No one program – or series of programs – can counter all the challenges facing today’s law students, but like all the other Indiana law schools, Notre Dame is determined to be pro-active in adapting to the changing needs of the legal marketplace. We are fortunate to have a national group of alumni who are actively engaged with the law school. They hire and mentor our students but are also willing to provide invaluable advice about the changing nature of law practice. I am convinced that by listening and evolving, we can continue to give our students the best opportunity to use their talents for the benefit of their clients, their profession, and the common good.•


Nell Jessup Newton is The Joseph A. Matson Dean and Professor of Law at Notre Dame Law School. She has served as dean since 2009.


Post a comment to this story

We reserve the right to remove any post that we feel is obscene, profane, vulgar, racist, sexually explicit, abusive, or hateful.
You are legally responsible for what you post and your anonymity is not guaranteed.
Posts that insult, defame, threaten, harass or abuse other readers or people mentioned in Indiana Lawyer editorial content are also subject to removal. Please respect the privacy of individuals and refrain from posting personal information.
No solicitations, spamming or advertisements are allowed. Readers may post links to other informational websites that are relevant to the topic at hand, but please do not link to objectionable material.
We may remove messages that are unrelated to the topic, encourage illegal activity, use all capital letters or are unreadable.

Messages that are flagged by readers as objectionable will be reviewed and may or may not be removed. Please do not flag a post simply because you disagree with it.

Sponsored by
Subscribe to Indiana Lawyer
  1. I think the cops are doing a great job locking up criminals. The Murder rates in the inner cities are skyrocketing and you think that too any people are being incarcerated. Maybe we need to lock up more of them. We have the ACLU, BLM, NAACP, Civil right Division of the DOJ, the innocent Project etc. We have court system with an appeal process that can go on for years, with attorneys supplied by the government. I'm confused as to how that translates into the idea that the defendants are not being represented properly. Maybe the attorneys need to do more Pro-Bono work

  2. We do not have 10% of our population (which would mean about 32 million) incarcerated. It's closer to 2%.

  3. If a class action suit or other manner of retribution is possible, count me in. I have email and voicemail from the man. He colluded with opposing counsel, I am certain. My case was damaged so severely it nearly lost me everything and I am still paying dearly.

  4. There's probably a lot of blame that can be cast around for Indiana Tech's abysmal bar passage rate this last February. The folks who decided that Indiana, a state with roughly 16,000 to 18,000 attorneys, needs a fifth law school need to question the motives that drove their support of this project. Others, who have been "strong supporters" of the law school, should likewise ask themselves why they believe this institution should be supported. Is it because it fills some real need in the state? Or is it, instead, nothing more than a resume builder for those who teach there part-time? And others who make excuses for the students' poor performance, especially those who offer nothing more than conspiracy theories to back up their claims--who are they helping? What evidence do they have to support their posturing? Ultimately, though, like most everything in life, whether one succeeds or fails is entirely within one's own hands. At least one student from Indiana Tech proved this when he/she took and passed the February bar. A second Indiana Tech student proved this when they took the bar in another state and passed. As for the remaining 9 who took the bar and didn't pass (apparently, one of the students successfully appealed his/her original score), it's now up to them (and nobody else) to ensure that they pass on their second attempt. These folks should feel no shame; many currently successful practicing attorneys failed the bar exam on their first try. These same attorneys picked themselves up, dusted themselves off, and got back to the rigorous study needed to ensure they would pass on their second go 'round. This is what the Indiana Tech students who didn't pass the first time need to do. Of course, none of this answers such questions as whether Indiana Tech should be accredited by the ABA, whether the school should keep its doors open, or, most importantly, whether it should have even opened its doors in the first place. Those who promoted the idea of a fifth law school in Indiana need to do a lot of soul-searching regarding their decisions. These same people should never be allowed, again, to have a say about the future of legal education in this state or anywhere else. Indiana already has four law schools. That's probably one more than it really needs. But it's more than enough.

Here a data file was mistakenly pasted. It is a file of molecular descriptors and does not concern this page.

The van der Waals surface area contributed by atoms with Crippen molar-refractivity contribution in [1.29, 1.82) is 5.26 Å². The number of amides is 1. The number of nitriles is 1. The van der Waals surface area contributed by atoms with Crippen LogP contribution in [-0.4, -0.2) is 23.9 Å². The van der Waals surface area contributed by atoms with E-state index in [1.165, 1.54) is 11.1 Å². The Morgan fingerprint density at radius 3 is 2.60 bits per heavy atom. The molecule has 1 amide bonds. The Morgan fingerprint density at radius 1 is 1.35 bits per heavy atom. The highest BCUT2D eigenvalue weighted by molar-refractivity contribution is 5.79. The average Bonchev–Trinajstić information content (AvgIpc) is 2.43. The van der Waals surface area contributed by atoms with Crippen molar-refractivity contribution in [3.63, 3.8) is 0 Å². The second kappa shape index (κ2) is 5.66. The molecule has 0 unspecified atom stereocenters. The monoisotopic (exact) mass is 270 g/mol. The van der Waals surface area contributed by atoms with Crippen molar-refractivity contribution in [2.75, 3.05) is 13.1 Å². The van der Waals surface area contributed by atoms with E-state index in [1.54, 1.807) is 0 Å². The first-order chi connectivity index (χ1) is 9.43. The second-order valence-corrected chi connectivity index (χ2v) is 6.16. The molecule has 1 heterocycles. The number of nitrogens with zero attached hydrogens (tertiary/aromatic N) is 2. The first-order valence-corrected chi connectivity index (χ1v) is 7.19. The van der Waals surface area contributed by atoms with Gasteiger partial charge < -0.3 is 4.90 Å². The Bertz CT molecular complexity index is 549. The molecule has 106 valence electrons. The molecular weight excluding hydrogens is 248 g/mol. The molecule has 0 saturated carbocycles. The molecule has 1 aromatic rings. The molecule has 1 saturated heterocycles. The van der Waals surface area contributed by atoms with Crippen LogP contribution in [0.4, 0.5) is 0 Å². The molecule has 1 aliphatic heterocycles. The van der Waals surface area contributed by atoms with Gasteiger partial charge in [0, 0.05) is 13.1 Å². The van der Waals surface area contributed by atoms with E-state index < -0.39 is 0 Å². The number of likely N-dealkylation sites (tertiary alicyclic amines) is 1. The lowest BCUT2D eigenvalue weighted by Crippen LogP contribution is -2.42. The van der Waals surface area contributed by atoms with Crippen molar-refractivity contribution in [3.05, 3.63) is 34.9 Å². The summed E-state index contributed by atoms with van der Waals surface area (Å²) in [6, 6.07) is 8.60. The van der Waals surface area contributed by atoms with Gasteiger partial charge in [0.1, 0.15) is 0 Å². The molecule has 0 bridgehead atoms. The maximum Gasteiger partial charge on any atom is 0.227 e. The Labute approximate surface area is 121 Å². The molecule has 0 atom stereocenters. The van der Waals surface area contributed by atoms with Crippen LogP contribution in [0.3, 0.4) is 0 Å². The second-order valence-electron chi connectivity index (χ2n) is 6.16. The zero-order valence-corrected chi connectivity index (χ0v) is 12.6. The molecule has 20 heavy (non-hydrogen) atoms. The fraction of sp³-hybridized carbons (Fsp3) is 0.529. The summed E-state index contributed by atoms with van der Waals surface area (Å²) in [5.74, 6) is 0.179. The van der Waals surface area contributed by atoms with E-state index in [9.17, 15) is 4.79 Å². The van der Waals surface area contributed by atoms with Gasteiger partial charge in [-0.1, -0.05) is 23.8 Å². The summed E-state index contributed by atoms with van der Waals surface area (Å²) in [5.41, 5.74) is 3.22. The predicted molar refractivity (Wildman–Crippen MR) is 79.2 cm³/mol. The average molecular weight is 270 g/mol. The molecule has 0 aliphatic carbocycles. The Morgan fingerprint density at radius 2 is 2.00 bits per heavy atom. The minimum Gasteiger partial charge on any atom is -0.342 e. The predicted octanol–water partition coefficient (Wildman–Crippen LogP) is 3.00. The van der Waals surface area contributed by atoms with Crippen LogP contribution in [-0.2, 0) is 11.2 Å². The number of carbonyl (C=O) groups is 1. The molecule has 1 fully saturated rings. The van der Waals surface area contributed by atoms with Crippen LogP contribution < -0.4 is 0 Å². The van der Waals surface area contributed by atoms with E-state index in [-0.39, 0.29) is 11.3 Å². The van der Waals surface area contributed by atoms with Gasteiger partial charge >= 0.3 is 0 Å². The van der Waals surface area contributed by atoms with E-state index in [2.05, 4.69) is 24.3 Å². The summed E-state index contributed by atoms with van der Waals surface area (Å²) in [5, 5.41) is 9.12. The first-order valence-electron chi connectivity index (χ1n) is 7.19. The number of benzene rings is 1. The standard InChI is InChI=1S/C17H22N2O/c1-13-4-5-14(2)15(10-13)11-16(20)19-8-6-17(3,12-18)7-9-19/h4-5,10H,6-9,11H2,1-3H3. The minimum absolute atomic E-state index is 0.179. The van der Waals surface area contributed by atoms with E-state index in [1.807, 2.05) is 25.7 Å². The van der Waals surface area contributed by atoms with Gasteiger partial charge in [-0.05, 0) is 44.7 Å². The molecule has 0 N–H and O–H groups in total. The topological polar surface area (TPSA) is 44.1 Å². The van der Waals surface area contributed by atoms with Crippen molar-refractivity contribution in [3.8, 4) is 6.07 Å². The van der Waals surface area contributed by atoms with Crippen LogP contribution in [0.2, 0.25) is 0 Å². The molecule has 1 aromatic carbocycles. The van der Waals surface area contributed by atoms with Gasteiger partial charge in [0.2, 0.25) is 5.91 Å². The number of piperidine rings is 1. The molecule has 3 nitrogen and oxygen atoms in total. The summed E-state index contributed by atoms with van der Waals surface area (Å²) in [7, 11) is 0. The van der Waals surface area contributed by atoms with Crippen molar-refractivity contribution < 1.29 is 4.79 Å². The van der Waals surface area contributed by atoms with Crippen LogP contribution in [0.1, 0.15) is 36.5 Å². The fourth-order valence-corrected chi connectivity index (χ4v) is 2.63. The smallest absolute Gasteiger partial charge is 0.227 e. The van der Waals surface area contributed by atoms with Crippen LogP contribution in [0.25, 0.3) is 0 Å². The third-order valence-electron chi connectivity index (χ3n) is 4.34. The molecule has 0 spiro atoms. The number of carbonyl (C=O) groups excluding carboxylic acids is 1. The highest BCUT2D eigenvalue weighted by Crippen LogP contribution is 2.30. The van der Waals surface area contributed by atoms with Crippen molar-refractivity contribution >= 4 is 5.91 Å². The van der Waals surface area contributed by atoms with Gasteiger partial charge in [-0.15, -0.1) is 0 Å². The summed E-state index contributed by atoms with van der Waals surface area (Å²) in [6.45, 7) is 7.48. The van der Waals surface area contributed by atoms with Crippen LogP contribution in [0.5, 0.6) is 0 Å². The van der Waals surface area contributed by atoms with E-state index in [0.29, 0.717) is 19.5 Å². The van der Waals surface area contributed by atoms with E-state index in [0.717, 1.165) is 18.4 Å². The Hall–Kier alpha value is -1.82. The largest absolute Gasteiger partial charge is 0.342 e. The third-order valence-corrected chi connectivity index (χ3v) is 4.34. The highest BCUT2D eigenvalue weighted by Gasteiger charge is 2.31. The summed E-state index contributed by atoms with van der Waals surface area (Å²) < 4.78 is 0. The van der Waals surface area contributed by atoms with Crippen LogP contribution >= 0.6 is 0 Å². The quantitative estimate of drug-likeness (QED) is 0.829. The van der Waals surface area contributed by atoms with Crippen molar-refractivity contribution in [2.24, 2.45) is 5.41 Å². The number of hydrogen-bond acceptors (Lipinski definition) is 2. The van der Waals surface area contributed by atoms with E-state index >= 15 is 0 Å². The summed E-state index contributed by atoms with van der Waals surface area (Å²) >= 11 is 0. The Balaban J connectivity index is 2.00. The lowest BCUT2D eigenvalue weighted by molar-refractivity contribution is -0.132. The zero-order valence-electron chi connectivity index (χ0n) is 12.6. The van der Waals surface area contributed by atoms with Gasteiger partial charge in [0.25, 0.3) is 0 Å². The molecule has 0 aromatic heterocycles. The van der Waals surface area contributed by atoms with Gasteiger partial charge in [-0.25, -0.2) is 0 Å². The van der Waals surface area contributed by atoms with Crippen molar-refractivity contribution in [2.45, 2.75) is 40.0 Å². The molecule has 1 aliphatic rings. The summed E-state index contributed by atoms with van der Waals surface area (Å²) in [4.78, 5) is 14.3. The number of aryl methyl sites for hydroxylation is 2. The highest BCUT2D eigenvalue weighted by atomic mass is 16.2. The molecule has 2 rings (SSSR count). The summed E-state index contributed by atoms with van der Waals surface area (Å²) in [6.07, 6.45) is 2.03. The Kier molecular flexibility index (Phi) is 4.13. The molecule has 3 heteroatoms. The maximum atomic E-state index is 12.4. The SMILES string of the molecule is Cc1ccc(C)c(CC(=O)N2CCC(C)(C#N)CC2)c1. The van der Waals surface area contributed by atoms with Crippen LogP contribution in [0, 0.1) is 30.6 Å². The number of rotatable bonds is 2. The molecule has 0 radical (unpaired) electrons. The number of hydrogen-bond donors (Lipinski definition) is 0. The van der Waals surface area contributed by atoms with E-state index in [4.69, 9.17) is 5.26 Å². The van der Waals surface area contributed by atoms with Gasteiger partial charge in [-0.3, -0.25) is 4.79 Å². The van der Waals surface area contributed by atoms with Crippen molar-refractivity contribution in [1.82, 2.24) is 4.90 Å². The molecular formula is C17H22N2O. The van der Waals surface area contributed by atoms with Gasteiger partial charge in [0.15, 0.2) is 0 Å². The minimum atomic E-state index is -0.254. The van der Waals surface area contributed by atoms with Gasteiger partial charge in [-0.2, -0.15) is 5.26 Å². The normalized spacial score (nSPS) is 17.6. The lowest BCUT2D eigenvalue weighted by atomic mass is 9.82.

5. This man Steve Hubbard goes on any online post or forum he can find and tries to push his company. He said court reporters would be obsolete a few years ago, yet here we are. How does he have time to search out every single post about court reporters and even spy in private court reporting forums if his company is so successful???? Dude, get a life. And back to what this post was about, I agree that some national firms cause a huge problem.